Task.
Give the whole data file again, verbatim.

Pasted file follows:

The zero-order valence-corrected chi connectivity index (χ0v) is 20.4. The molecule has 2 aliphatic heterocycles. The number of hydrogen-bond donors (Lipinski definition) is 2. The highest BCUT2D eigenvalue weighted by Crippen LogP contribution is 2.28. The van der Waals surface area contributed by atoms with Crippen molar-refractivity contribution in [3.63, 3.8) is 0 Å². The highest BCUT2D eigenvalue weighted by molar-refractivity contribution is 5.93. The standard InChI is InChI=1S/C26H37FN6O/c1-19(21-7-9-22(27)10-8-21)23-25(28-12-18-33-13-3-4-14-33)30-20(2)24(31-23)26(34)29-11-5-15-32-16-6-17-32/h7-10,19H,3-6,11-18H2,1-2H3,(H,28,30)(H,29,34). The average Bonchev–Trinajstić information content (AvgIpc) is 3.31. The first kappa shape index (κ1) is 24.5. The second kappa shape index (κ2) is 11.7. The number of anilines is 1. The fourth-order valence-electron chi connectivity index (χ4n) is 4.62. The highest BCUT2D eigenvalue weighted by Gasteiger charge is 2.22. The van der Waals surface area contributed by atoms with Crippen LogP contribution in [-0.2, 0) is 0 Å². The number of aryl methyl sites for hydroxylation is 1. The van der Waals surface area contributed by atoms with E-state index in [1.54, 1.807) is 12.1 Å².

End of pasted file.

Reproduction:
The zero-order valence-corrected chi connectivity index (χ0v) is 20.4. The molecule has 2 aliphatic heterocycles. The number of hydrogen-bond donors (Lipinski definition) is 2. The highest BCUT2D eigenvalue weighted by Crippen LogP contribution is 2.28. The van der Waals surface area contributed by atoms with Crippen molar-refractivity contribution in [3.63, 3.8) is 0 Å². The highest BCUT2D eigenvalue weighted by molar-refractivity contribution is 5.93. The standard InChI is InChI=1S/C26H37FN6O/c1-19(21-7-9-22(27)10-8-21)23-25(28-12-18-33-13-3-4-14-33)30-20(2)24(31-23)26(34)29-11-5-15-32-16-6-17-32/h7-10,19H,3-6,11-18H2,1-2H3,(H,28,30)(H,29,34). The average Bonchev–Trinajstić information content (AvgIpc) is 3.31. The first kappa shape index (κ1) is 24.5. The second kappa shape index (κ2) is 11.7. The number of anilines is 1. The fourth-order valence-electron chi connectivity index (χ4n) is 4.62. The highest BCUT2D eigenvalue weighted by Gasteiger charge is 2.22. The van der Waals surface area contributed by atoms with Crippen LogP contribution in [-0.2, 0) is 0 Å². The number of aryl methyl sites for hydroxylation is 1. The van der Waals surface area contributed by atoms with E-state index in [1.54, 1.807) is 12.1 Å².